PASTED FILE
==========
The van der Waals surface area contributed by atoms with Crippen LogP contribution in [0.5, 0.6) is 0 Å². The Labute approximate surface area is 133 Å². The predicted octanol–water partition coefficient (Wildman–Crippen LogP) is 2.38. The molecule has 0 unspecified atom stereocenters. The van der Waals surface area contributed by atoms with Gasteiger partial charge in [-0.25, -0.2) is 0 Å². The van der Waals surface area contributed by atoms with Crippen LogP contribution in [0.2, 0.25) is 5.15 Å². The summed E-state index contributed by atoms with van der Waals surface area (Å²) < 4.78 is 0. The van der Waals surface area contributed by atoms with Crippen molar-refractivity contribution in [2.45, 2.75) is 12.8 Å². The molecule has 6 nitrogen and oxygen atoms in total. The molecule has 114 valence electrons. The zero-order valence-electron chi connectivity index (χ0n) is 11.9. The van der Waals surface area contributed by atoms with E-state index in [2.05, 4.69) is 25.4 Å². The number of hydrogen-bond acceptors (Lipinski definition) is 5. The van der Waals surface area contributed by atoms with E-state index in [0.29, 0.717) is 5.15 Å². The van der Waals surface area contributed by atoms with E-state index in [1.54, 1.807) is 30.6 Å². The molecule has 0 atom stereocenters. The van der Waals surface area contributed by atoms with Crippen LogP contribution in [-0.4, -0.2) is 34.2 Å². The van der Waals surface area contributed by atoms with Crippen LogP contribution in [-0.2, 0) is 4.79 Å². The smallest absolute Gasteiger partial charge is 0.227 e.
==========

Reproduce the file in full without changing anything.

The van der Waals surface area contributed by atoms with Crippen LogP contribution in [0.5, 0.6) is 0 Å². The Labute approximate surface area is 133 Å². The predicted octanol–water partition coefficient (Wildman–Crippen LogP) is 2.38. The molecule has 0 unspecified atom stereocenters. The van der Waals surface area contributed by atoms with Gasteiger partial charge in [-0.25, -0.2) is 0 Å². The van der Waals surface area contributed by atoms with Crippen LogP contribution in [0.2, 0.25) is 5.15 Å². The summed E-state index contributed by atoms with van der Waals surface area (Å²) < 4.78 is 0. The van der Waals surface area contributed by atoms with Crippen molar-refractivity contribution in [2.45, 2.75) is 12.8 Å². The molecule has 6 nitrogen and oxygen atoms in total. The molecule has 114 valence electrons. The zero-order valence-electron chi connectivity index (χ0n) is 11.9. The van der Waals surface area contributed by atoms with E-state index in [2.05, 4.69) is 25.4 Å². The number of hydrogen-bond acceptors (Lipinski definition) is 5. The van der Waals surface area contributed by atoms with E-state index in [0.29, 0.717) is 5.15 Å². The van der Waals surface area contributed by atoms with E-state index in [1.54, 1.807) is 30.6 Å². The molecule has 0 atom stereocenters. The van der Waals surface area contributed by atoms with Crippen LogP contribution in [-0.4, -0.2) is 34.2 Å². The van der Waals surface area contributed by atoms with Crippen LogP contribution in [-0.2, 0) is 4.79 Å². The smallest absolute Gasteiger partial charge is 0.227 e.